In the winter, those of you who live in Northern regions understand the importance of traction—especially on ice and snow. In fact, humans have almost always been interested in discovering how to safely move across frozen or wet surfaces, whether that involves refining footwear for walking on all types of grounds or pavements, or improving tires for maneuvering roadways.
That’s where nature intersects with engineering; otherwise known as biomimicry.
For example, what makes it possible for some Arctic animals to walk or run across ice so effortlessly and gracefully without slipping and falling? To find out, researchers have recently taken a deep dive into the paws of polar bears.
And, in the field of flight, human inventors are looking for inspiration at the other end of the spectrum from large animals to small: at tiny hummingbirds. Using a novel modeling method, a team of researchers is gaining new insights into how hummingbirds produce wing movement, which could lead to design improvements in flying robots.
Hummingbird flight to improve aerial vehicles
Hummingbirds occupy a unique place in nature: they fly like insects but have the musculoskeletal system of birds. These diminutive nectar-seekers have extreme aerial agility and flight forms, which is why many drones and other aerial vehicles are designed to mimic hummingbird movements.
Traditionally, studies on bird or insect movements have measured such activities when the bird or insect is in natural flight or in an artificial environment where flight-like conditions are simulated. But most insects and, among birds specifically, hummingbirds are very small. That means that the data that can be retrieved from such measurements is limited.
So, to better understand how a hummingbird’s muscles and skeleton work together in a wing to flap it, scientists from Penn State University in Pennsylvania recently reverse-engineered the inner workings of a hummingbird’s wing.
In a paper published in the science journal Proceedings of the Royal Society B in December 2022, researchers explained how they used muscle anatomy literature, computational fluid dynamics simulation data and wing-skeletal movement information captured using micro-CT and X-ray methods to inform their model. They also used an optimization algorithm based on evolutionary strategies, known as the “genetic algorithm,” to calibrate the model’s parameters. They were then able to reconstruct the motion of a hummingbird wing and simulate all the flows and forces generated by its flapping, including all the pressure acting on the wing. From that, they back-calculated the required total muscular torque needed to flap the wing, which was used to refigure the model.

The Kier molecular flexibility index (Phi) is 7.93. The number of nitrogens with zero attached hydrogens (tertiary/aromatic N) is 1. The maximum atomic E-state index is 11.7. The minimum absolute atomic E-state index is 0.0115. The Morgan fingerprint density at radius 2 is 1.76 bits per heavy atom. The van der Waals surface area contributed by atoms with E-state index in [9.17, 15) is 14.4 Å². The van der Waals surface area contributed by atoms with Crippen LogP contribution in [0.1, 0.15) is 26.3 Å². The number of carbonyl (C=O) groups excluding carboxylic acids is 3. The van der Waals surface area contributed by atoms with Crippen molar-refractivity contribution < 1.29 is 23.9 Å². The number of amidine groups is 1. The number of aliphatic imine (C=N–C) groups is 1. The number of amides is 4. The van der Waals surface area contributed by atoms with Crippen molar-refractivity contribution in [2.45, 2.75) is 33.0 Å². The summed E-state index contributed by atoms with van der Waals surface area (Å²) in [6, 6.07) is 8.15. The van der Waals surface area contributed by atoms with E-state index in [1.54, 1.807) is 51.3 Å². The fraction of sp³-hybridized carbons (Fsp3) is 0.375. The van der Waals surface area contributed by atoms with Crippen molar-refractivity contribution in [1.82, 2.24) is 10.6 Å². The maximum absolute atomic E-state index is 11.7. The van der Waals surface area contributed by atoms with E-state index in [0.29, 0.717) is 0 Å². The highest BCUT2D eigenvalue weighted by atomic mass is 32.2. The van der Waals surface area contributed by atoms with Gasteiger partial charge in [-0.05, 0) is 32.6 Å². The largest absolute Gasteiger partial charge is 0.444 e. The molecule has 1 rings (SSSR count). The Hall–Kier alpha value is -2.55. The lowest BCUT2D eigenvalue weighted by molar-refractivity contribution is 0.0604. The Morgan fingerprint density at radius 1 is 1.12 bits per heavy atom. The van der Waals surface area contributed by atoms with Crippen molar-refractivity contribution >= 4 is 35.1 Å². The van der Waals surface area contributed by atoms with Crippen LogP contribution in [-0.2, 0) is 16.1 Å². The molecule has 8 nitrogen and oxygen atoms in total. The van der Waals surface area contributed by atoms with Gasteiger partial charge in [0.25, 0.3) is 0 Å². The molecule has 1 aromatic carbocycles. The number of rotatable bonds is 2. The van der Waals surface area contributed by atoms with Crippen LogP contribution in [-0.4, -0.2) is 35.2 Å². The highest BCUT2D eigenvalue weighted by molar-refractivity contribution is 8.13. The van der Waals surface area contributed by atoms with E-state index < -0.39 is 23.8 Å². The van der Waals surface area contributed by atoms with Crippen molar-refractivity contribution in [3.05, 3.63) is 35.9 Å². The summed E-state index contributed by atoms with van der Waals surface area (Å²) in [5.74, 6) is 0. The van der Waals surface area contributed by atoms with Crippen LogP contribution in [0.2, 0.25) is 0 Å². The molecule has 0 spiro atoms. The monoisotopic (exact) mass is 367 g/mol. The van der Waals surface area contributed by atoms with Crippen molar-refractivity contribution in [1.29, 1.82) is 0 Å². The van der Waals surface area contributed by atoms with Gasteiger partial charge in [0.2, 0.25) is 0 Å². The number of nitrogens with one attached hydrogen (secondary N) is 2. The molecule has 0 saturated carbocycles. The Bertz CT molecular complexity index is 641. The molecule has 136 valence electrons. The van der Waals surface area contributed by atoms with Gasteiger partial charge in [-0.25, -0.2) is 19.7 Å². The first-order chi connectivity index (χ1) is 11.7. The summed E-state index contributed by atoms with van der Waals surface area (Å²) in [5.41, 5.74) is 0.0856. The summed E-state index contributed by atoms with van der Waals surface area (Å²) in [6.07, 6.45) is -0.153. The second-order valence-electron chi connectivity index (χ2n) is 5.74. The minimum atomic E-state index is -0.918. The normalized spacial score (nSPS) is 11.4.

The researchers report that their approach is the first to integrate these disparate parts for biological fliers; and with their model, they say, they were able to uncover previously unknown principles of hummingbird wing actuation.
The first discovery was that hummingbirds’ primary muscles—that is, their “flight engines”—do not simply flap their wings in a simple back-and-forth motion but instead pull their wings in three directions: up and down, back and forth, and twisting (known as “pitching.”) The researchers also found that hummingbirds tighten their shoulder joints in both the up-and-down direction and the pitch direction using multiple smaller muscles.
The scientists liken the movement to when humans do fitness training, and a trainer says to tighten your core to be more agile. Hummingbirds are using a similar kind of mechanism. They tighten their wings in the up-and-down and pitch directions, but keep the wing loose along the back-and-forth direction, so that their wings appear to be flapping back and forth while their primary muscles are truly pulling the wings in all three directions. In this way, the wings have excellent agility in the up-and-down motion as well as in the twist motion.